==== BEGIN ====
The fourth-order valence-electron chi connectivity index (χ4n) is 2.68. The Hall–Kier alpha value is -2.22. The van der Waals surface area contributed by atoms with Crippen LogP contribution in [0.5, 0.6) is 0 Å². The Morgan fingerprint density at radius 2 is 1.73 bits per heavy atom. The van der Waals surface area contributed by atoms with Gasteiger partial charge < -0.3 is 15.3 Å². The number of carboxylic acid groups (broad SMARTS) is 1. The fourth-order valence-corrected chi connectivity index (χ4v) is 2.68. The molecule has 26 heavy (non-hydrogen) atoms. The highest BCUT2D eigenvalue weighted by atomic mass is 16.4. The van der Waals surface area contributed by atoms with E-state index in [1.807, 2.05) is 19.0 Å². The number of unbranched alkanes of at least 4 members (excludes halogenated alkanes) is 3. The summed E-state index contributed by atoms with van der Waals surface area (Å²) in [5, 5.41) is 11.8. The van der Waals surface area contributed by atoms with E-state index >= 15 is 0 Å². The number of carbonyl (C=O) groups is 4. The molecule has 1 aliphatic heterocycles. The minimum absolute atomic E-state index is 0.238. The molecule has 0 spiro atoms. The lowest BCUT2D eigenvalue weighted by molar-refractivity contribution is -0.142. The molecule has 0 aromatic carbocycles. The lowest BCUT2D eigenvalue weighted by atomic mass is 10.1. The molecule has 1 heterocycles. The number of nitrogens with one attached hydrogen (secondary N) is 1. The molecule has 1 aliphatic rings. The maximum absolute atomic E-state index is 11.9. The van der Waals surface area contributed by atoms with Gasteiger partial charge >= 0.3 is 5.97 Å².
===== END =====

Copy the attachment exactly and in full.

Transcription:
The fourth-order valence-electron chi connectivity index (χ4n) is 2.68. The Hall–Kier alpha value is -2.22. The van der Waals surface area contributed by atoms with Crippen LogP contribution in [0.5, 0.6) is 0 Å². The Morgan fingerprint density at radius 2 is 1.73 bits per heavy atom. The van der Waals surface area contributed by atoms with Gasteiger partial charge < -0.3 is 15.3 Å². The number of carboxylic acid groups (broad SMARTS) is 1. The fourth-order valence-corrected chi connectivity index (χ4v) is 2.68. The molecule has 26 heavy (non-hydrogen) atoms. The highest BCUT2D eigenvalue weighted by atomic mass is 16.4. The van der Waals surface area contributed by atoms with E-state index in [1.807, 2.05) is 19.0 Å². The number of unbranched alkanes of at least 4 members (excludes halogenated alkanes) is 3. The summed E-state index contributed by atoms with van der Waals surface area (Å²) in [5, 5.41) is 11.8. The van der Waals surface area contributed by atoms with E-state index >= 15 is 0 Å². The number of carbonyl (C=O) groups is 4. The molecule has 1 aliphatic heterocycles. The minimum absolute atomic E-state index is 0.238. The molecule has 0 spiro atoms. The lowest BCUT2D eigenvalue weighted by molar-refractivity contribution is -0.142. The molecule has 0 aromatic carbocycles. The lowest BCUT2D eigenvalue weighted by atomic mass is 10.1. The molecule has 1 heterocycles. The number of nitrogens with one attached hydrogen (secondary N) is 1. The molecule has 1 aliphatic rings. The maximum absolute atomic E-state index is 11.9. The van der Waals surface area contributed by atoms with Gasteiger partial charge >= 0.3 is 5.97 Å².